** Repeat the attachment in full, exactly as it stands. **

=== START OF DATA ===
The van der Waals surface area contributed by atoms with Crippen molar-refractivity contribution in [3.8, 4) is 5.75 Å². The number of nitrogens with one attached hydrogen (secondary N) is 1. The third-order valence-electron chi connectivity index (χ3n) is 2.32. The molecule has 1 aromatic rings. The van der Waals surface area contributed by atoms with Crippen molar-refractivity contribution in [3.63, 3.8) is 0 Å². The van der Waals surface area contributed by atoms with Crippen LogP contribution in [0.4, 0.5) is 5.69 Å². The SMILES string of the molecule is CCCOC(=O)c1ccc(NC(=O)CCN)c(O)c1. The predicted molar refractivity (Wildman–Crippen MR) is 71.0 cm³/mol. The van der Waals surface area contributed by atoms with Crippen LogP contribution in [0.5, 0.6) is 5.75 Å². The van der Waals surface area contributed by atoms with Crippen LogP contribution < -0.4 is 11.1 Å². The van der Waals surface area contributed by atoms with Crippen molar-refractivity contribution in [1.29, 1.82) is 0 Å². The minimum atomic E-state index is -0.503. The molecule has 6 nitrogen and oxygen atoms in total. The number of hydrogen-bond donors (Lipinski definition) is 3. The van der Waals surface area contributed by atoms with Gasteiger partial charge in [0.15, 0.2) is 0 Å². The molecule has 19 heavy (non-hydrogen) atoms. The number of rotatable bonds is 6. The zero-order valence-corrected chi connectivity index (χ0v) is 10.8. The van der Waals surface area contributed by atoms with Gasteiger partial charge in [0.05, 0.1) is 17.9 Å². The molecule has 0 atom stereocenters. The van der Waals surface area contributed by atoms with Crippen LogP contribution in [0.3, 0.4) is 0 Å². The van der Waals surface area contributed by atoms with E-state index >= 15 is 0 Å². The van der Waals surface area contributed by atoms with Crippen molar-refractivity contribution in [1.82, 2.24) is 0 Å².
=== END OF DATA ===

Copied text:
The van der Waals surface area contributed by atoms with Crippen molar-refractivity contribution in [3.8, 4) is 5.75 Å². The number of nitrogens with one attached hydrogen (secondary N) is 1. The third-order valence-electron chi connectivity index (χ3n) is 2.32. The molecule has 1 aromatic rings. The van der Waals surface area contributed by atoms with Crippen molar-refractivity contribution in [3.63, 3.8) is 0 Å². The van der Waals surface area contributed by atoms with Crippen LogP contribution in [0.4, 0.5) is 5.69 Å². The SMILES string of the molecule is CCCOC(=O)c1ccc(NC(=O)CCN)c(O)c1. The predicted molar refractivity (Wildman–Crippen MR) is 71.0 cm³/mol. The van der Waals surface area contributed by atoms with Crippen LogP contribution in [0.5, 0.6) is 5.75 Å². The van der Waals surface area contributed by atoms with Crippen LogP contribution < -0.4 is 11.1 Å². The van der Waals surface area contributed by atoms with Crippen molar-refractivity contribution in [1.29, 1.82) is 0 Å². The minimum atomic E-state index is -0.503. The molecule has 6 nitrogen and oxygen atoms in total. The number of hydrogen-bond donors (Lipinski definition) is 3. The van der Waals surface area contributed by atoms with Gasteiger partial charge in [0.15, 0.2) is 0 Å². The molecule has 19 heavy (non-hydrogen) atoms. The number of rotatable bonds is 6. The zero-order valence-corrected chi connectivity index (χ0v) is 10.8. The van der Waals surface area contributed by atoms with Gasteiger partial charge in [0.05, 0.1) is 17.9 Å². The molecule has 0 atom stereocenters. The van der Waals surface area contributed by atoms with Crippen LogP contribution in [0.3, 0.4) is 0 Å². The van der Waals surface area contributed by atoms with E-state index >= 15 is 0 Å². The van der Waals surface area contributed by atoms with Crippen molar-refractivity contribution in [1.82, 2.24) is 0 Å².